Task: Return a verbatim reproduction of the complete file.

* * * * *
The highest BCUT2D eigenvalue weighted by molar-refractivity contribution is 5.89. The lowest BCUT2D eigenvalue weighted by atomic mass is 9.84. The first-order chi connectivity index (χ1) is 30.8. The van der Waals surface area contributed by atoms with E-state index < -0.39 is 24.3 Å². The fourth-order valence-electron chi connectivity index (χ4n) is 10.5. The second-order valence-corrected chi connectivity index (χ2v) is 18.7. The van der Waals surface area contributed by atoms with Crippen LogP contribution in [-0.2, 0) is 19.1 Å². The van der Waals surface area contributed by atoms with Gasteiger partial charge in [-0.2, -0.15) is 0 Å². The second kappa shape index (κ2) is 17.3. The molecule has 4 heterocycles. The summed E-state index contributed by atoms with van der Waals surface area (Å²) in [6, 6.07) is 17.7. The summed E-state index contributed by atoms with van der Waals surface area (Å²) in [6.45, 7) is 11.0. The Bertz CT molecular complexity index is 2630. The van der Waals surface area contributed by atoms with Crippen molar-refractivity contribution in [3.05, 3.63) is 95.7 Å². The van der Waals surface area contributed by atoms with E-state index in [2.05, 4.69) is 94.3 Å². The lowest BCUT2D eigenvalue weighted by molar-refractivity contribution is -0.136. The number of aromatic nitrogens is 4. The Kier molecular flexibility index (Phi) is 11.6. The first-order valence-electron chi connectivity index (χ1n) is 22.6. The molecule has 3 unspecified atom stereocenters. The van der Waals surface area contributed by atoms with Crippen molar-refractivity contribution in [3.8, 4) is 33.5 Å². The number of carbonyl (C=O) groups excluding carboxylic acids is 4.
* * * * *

The highest BCUT2D eigenvalue weighted by molar-refractivity contribution is 5.89. The lowest BCUT2D eigenvalue weighted by atomic mass is 9.84. The first-order chi connectivity index (χ1) is 30.8. The van der Waals surface area contributed by atoms with E-state index < -0.39 is 24.3 Å². The fourth-order valence-electron chi connectivity index (χ4n) is 10.5. The second-order valence-corrected chi connectivity index (χ2v) is 18.7. The van der Waals surface area contributed by atoms with Crippen LogP contribution in [-0.2, 0) is 19.1 Å². The van der Waals surface area contributed by atoms with Gasteiger partial charge in [-0.2, -0.15) is 0 Å². The second kappa shape index (κ2) is 17.3. The molecule has 4 heterocycles. The summed E-state index contributed by atoms with van der Waals surface area (Å²) in [6, 6.07) is 17.7. The summed E-state index contributed by atoms with van der Waals surface area (Å²) in [6.45, 7) is 11.0. The Bertz CT molecular complexity index is 2630. The van der Waals surface area contributed by atoms with Crippen molar-refractivity contribution in [3.05, 3.63) is 95.7 Å². The van der Waals surface area contributed by atoms with E-state index in [2.05, 4.69) is 94.3 Å². The lowest BCUT2D eigenvalue weighted by molar-refractivity contribution is -0.136. The number of aromatic nitrogens is 4. The Kier molecular flexibility index (Phi) is 11.6. The first-order valence-electron chi connectivity index (χ1n) is 22.6. The molecule has 3 unspecified atom stereocenters. The van der Waals surface area contributed by atoms with Crippen molar-refractivity contribution in [3.8, 4) is 33.5 Å². The number of carbonyl (C=O) groups excluding carboxylic acids is 4.